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Anomaly Detection with Graph Structure

Nowadays, the Control Flow Graph (CFG) is widely utilized in the areas of static code analysis of software applications, as it is able to correctly express the flow inside of a program unit. Further, it is considered to be an effective technique to mitigate software vulnerabilities, particularly for code reuse attacks. Yet, there is an open question that can arise: How can we leverage CFG, or graph structure in general to detect malware? What are the pros and cons of this methodology? And How about the robustness of the graph-based anomaly detection system under the influence of the adversarial samples?
In these research topics, we introduce malware detection systems using graphs data on DEX files and native code levels for both Android and Desktop. To this end, we use Natural Language Processing (NLP) concepts, particularly, embedding techniques to transform graphs into numerical vectors to feed our classifiers. In a nutshell, our research direction is associated with machine learning as well as natural language processing.

Researcher: Peng Xu

  • Detecting and Categorizing Android Malware with Graph Neural Network    short paper  slides
    In this project, we present a new NLP-inspired Android malware detection and categorization technique based on Function Call Graph Embedding. Using Natural Language Processing technology, we treat the opcodes of Dalvik instruction as words, functions as sentences or paragraphs, and the whole application as a document. Our goal is to detect and identify Android malware families. Yet, there exist two significant differences in the malware detection field compared to the typical natural language processing techniques. First, in malware detection, we have multiple functions’ jumps, while this is not the case when dealing with typical NLP applications. Second, inside the code of each Android apps, there are multiple branches that are connected by the functions, which are unsolved by the typical NLP method. In our work, we design a two-layer, intrafunction(function embedding) and inter-function graph neural network (graph embedding) based-approaches to convert the whole graph structure of an Android app to a vector. Consequently, we utilize the graphs’ vectors to detect and categorize malware families. Our results reveal that the graph embedding technique yields a better result: we get 99.6% accuracy on average for malware detection and 98.7% accuracy for malware categorization. Our work is the first in adopting the graph embedding technique for malware detection and categorization.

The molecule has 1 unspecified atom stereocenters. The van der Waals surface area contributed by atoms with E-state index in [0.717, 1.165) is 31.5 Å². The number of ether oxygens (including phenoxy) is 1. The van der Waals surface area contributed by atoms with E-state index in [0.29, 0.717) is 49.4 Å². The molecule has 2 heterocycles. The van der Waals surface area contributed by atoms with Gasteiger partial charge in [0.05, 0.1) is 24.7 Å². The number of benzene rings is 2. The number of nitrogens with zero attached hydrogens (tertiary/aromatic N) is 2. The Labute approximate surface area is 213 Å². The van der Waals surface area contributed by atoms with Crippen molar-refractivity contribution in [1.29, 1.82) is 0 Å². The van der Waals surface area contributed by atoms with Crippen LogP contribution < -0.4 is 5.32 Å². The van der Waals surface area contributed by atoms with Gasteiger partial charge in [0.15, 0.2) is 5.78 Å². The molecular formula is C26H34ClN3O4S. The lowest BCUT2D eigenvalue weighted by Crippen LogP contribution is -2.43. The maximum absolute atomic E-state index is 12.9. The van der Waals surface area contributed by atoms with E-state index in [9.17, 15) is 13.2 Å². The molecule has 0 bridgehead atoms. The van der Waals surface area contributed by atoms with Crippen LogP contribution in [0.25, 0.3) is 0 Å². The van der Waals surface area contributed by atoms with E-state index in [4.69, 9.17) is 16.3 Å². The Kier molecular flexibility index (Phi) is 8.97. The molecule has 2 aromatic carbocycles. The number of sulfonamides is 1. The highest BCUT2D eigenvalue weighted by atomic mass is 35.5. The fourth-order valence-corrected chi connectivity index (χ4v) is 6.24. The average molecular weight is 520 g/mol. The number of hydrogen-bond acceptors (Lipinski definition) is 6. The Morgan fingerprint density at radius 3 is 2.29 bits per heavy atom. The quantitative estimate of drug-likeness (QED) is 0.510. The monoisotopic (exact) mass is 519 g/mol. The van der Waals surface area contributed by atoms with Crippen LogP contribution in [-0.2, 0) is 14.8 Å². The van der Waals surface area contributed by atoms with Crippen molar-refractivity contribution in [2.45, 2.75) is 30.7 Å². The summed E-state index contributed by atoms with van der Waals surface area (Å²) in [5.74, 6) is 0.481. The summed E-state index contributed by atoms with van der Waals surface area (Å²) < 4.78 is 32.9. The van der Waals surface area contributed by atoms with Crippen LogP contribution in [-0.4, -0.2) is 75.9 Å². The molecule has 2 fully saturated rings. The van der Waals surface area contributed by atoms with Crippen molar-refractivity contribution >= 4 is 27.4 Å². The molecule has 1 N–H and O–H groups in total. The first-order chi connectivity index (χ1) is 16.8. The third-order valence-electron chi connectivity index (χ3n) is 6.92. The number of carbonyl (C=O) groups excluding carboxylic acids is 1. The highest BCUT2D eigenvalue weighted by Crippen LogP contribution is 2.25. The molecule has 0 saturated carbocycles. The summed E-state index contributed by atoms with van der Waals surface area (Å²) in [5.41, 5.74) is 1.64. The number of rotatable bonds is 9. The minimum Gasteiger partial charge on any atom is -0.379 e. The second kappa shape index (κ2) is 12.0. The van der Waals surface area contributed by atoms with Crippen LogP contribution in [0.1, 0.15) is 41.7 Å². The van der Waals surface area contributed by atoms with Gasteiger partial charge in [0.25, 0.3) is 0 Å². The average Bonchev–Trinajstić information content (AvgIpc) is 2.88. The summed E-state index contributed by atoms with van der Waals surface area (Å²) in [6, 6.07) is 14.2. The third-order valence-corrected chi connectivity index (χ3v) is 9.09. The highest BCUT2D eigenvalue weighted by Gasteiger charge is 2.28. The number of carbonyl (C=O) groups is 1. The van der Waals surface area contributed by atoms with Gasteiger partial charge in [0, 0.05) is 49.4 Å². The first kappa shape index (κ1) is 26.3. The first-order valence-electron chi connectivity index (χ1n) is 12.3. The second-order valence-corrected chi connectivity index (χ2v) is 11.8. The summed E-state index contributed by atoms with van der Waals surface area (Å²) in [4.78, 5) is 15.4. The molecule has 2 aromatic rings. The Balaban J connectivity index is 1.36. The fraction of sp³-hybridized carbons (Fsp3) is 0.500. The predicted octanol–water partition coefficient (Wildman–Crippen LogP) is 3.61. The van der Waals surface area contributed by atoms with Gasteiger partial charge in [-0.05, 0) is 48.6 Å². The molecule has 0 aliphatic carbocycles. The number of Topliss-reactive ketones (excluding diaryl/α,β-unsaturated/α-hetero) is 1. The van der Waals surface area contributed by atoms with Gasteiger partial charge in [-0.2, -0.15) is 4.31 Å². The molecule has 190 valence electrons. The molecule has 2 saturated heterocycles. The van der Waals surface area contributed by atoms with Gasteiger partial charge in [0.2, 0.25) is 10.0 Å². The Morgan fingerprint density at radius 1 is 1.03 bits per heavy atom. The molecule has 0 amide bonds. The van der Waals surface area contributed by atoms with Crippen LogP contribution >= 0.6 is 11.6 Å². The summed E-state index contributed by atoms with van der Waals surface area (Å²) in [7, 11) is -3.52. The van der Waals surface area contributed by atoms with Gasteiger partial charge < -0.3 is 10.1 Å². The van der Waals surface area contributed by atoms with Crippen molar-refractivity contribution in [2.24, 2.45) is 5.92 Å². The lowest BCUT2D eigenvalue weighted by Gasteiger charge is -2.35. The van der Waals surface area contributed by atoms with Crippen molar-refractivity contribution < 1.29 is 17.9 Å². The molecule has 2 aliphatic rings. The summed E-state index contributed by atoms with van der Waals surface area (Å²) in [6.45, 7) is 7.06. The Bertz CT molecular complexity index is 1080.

• Multi-Platform Malware Detection with Graph Neural Networks (Resubmission)
    In this paper, we design and implement a control flow graph based multi-platform malware detection system to tackle the problems mentioned above. In more detail, we utilize a graph neural network method to convert the control flow graphs of executables to vectors and then use a machine learning-based classifier to create a malware detection system. We evaluate our framework by testing real samples on multi-platforms, including Linux (x86, x64, and ARM-32) and Windows (x86 and x64). Our results outperform most of the existing works with accuracy 96.8% on Linux and 93.9% on Windows. To the best of our knowledge, our work is the first to consider graph neural networks in the malware detection field.
  • Function Embedding for Binary Similarity (Resubmission)